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Bridging Cultures Through Design

Restaurants in 2023 are embracing myriad influences in culture and cuisine through a fusion of design




DINING OUT IS SO much more than just eating a meal; it’s connecting with a culture, discovering a cuisine, sharing an experience. Restaurants are leaning into this in 2023. As the world becomes more interconnected, dining scenes have to become more diverse – hubs for culture and global appreciation. New restaurant concepts seek to celebrate their roots and open up a world of the undiscovered for new audiences.

Bridging Cultures Through Design ABOVE: A mural illustrating a “dragon dance” anchors the welcoming interior of the new Panda Home concept. 📷 MARK STEELE, COLUMBUS, OHIO


Panda Express (Rosemead, Calif.), the largest Asian-American chain in the U.S., is bridging cultures and celebrating both with its new concept: the Panda Home store model. The iconic color palette of black and white with strong red accents ensures the exterior is recognizable, elevated by warm wood tones and a sweeping roofline, nodding to the traditional Chinese pagoda.

“As guests enter through a moon gate-inspired entrance, they are greeted with an interior design that tells a story centered on celebrating American-Chinese cuisine and Panda’s culture,” says Amberlee Sales Talavera, Creative Design Director, Restaurant Development at Panda Express. “It combines design styles from the East and West, incorporating a mural depicting a dragon dance that is a key component of cultural celebrations, as well as lighting, colors and scenes inspired by the vibrancy of Chinatown.”

Bridging Cultures Through Design

The space is warm and welcoming, with tables designed to be shared with other parties, red lanterns and neon signage. The bar, laid out with woks to showcase the cuisine on offer, is approachable so customers can discover something new.


“It’s bold, immersive and memorable,” says Ryan Brazelton, Chief Creative Officer at ChangeUp, the design firm that conceptualized the design. “We had the opportunity to reach outside typical tropes and industry norms to do something special for Panda Home. Instead of chasing trends, our goal was to create something distinctive. Absolutely every design detail has been considered and created to tell guests a story that relates to Panda’s food, heritage and passion for their culture and brand.”


Bridging Cultures Through Design


For Jiwa Singapura in McLean, Va., the challenge was “designing an immersive interior that visually represents Singapore, as it’s a fusion of diverse cultures as well as architectural styles,” says Molly Forman, Interior Designer, //3877, the firm charged with the restaurant’s design. “The goal was to let Chef Pepe’s cuisine be the lead singer and the interior to provide harmonious backup. We first began with understanding the cuisine and getting to know Singapore. We were then able to weave a design concept supported by modern architectural forms imbued with Singaporean culture.”

Bridging Cultures Through Design THIS PAGE: Vibrant yet moody, the dramatic interior of Jiwa Singapura references Singapore’s fishing history through various blue hues. 📷 JOSEPH D. TRAN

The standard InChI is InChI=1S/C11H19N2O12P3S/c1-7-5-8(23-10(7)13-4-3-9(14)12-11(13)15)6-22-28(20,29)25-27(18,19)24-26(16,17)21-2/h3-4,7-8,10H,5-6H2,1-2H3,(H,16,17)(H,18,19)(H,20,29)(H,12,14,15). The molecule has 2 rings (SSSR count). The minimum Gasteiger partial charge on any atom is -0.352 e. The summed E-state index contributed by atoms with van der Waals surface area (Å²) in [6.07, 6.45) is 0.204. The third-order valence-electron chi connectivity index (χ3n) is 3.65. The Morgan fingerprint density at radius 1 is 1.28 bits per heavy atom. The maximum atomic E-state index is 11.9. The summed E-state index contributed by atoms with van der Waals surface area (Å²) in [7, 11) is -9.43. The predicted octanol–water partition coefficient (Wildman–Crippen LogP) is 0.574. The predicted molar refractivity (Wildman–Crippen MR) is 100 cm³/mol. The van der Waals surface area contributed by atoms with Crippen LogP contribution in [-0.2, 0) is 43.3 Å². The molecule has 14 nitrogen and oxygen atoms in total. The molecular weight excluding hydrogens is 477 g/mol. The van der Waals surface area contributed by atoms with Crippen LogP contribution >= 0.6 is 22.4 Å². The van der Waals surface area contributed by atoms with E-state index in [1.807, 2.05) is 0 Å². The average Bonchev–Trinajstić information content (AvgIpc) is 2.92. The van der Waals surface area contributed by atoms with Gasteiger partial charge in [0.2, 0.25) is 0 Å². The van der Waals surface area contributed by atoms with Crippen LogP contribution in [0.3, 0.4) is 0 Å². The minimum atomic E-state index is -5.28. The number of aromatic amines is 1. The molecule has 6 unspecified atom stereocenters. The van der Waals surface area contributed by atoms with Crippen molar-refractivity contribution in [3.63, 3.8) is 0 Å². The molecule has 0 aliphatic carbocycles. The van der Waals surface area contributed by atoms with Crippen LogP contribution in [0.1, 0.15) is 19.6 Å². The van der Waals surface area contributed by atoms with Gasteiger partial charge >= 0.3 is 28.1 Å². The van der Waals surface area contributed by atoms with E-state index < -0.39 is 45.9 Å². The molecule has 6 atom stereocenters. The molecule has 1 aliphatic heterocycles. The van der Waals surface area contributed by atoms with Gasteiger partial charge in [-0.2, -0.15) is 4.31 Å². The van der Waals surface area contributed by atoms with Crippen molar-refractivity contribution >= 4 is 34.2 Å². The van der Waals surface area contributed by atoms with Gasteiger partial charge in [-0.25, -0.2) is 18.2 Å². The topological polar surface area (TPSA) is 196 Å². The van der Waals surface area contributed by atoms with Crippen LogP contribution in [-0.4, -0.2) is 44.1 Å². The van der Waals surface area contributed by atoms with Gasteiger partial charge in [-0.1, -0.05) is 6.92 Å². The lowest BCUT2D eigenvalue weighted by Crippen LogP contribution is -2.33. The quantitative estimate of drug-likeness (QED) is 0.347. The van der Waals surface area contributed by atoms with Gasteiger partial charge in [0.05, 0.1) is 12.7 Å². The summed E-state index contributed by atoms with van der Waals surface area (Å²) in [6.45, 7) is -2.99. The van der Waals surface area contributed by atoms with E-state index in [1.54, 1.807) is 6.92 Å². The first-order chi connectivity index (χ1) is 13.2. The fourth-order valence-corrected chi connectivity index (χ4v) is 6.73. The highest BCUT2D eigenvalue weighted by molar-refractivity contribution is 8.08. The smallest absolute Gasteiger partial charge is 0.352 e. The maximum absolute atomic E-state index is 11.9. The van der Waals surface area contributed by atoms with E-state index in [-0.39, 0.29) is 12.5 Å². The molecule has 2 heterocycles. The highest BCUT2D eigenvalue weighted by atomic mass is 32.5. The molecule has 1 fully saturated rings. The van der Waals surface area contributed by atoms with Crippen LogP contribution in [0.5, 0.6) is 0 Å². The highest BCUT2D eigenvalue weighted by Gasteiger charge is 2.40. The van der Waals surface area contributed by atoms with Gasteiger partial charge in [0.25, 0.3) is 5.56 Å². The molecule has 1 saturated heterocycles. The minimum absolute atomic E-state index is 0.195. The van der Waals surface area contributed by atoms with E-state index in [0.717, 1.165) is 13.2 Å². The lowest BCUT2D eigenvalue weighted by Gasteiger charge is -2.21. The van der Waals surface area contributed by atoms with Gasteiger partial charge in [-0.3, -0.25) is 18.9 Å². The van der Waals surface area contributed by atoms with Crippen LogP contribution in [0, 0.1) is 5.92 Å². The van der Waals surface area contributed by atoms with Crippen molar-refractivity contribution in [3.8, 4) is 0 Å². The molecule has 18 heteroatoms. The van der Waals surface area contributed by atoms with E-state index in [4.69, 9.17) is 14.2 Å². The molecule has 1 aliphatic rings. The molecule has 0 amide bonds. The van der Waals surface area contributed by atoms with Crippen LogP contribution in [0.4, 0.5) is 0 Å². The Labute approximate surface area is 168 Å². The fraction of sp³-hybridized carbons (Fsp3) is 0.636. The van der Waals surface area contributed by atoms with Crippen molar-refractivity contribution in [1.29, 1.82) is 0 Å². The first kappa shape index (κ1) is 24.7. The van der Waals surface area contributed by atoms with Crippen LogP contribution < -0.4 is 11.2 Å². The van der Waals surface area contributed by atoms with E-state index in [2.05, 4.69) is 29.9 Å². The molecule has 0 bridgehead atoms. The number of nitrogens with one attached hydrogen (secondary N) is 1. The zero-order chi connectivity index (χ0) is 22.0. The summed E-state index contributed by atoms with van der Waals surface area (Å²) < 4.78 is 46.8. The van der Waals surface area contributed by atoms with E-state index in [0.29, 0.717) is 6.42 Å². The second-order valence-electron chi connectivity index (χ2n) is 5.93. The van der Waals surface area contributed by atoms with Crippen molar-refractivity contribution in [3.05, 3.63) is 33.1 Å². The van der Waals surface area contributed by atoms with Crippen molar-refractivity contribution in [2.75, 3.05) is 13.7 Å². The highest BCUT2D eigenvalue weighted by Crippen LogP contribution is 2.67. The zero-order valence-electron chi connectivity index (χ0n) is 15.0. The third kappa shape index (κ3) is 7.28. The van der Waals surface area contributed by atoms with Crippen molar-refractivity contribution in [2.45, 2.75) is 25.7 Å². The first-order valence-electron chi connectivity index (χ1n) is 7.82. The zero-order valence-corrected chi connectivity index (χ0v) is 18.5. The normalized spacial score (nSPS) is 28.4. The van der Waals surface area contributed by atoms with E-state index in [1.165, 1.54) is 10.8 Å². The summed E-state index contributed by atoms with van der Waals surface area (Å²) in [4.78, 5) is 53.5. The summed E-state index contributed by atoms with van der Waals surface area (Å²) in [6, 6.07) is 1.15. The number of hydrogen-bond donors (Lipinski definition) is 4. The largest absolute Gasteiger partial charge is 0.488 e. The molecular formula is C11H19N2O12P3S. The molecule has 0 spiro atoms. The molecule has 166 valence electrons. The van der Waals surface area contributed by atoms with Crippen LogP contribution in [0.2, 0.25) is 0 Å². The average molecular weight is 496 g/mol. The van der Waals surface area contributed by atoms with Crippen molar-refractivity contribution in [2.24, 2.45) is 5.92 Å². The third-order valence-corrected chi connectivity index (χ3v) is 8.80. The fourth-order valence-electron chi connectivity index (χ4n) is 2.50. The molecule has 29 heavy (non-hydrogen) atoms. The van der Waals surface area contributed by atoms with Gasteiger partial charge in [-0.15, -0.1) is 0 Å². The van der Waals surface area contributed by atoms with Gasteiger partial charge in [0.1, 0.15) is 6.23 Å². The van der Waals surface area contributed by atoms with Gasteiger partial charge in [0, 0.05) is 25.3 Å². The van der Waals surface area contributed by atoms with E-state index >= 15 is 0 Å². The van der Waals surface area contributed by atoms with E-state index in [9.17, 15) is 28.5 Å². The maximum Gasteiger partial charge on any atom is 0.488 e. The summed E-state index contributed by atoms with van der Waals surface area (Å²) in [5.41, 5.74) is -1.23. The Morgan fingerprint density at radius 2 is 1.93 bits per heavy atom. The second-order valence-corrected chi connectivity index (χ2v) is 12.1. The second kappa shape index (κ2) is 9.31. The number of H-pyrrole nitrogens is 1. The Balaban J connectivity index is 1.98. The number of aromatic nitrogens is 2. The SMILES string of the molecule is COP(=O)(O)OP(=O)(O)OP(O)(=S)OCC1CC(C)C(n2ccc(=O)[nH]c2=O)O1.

The space is slick yet vibrant, with subtle references to Singapore’s heritage as a fishing village in blue tones, curved features and the “boundless” height of the ceiling. At the heart of the floor plan, an orchid structure fills the restaurant with layers of shadow and soft color.

“The menu is the central element of the experience. We wanted guests not only to enjoy Singaporean-Malaysian dishes but find cultural touchpoints in their environment to round out the meal as a full experience,” says Megan Holden, Interior Designer, //3877.


For these restaurants, going beyond the food to imbue the environment with culture and heritage creates an experience to immerse diners in a captivating narrative of culinary traditions and global influences, enriching every aspect of their visit.

Bridging Cultures Through Design 📷 COURTESY OF CHASE DESIGN GROUP


Häagen-Dazs, Nationwide redesign

Häagen-Dazs has embarked on a 360° brand overhaul. In partnership with Chase Design Group (South Pasadena, Calif.), the renowned ice cream brand brings its “Thät’s Dazs” personality to life through an immersive visual identity across packaging, signage, menus, furniture and uniforms. The redesign embraces a vibrant color palette, tastefully interwoven abstract ingredient representations in tapestry wallpaper and custom sculptures that guide customers on an artful ordering journey.

Bridging Cultures Through Design

All of these elements are inspired by the packaging redesign, making clear connections for the brand across every touchpoint,” says Jon Arriaza, Senior Design Director, Chase Design Group.


The redesigned spaces are tasteful, welcoming and immersive, from standalone shops to cozy kiosks. The revamped experience is currently unfurling across 208 franchise locations nationwide, encapsulating the brand’s essence in every delectable scoop.





MasterClass: ‘Re-Sparkling’ Retail: Using Store Design to Build Trust, Faith and Brand Loyalty

HOW CAN WE EMPOWER and inspire senior leaders to see design as an investment for future retail growth? This session, led by retail design expert Ian Johnston from Quinine Design, explores how physical stores remain unmatched in the ability to build trust, faith, and loyalty with your customers, ultimately driving shareholder value.

Presented by:
Ian Johnston
Founder and Creative Director, Quinine Design

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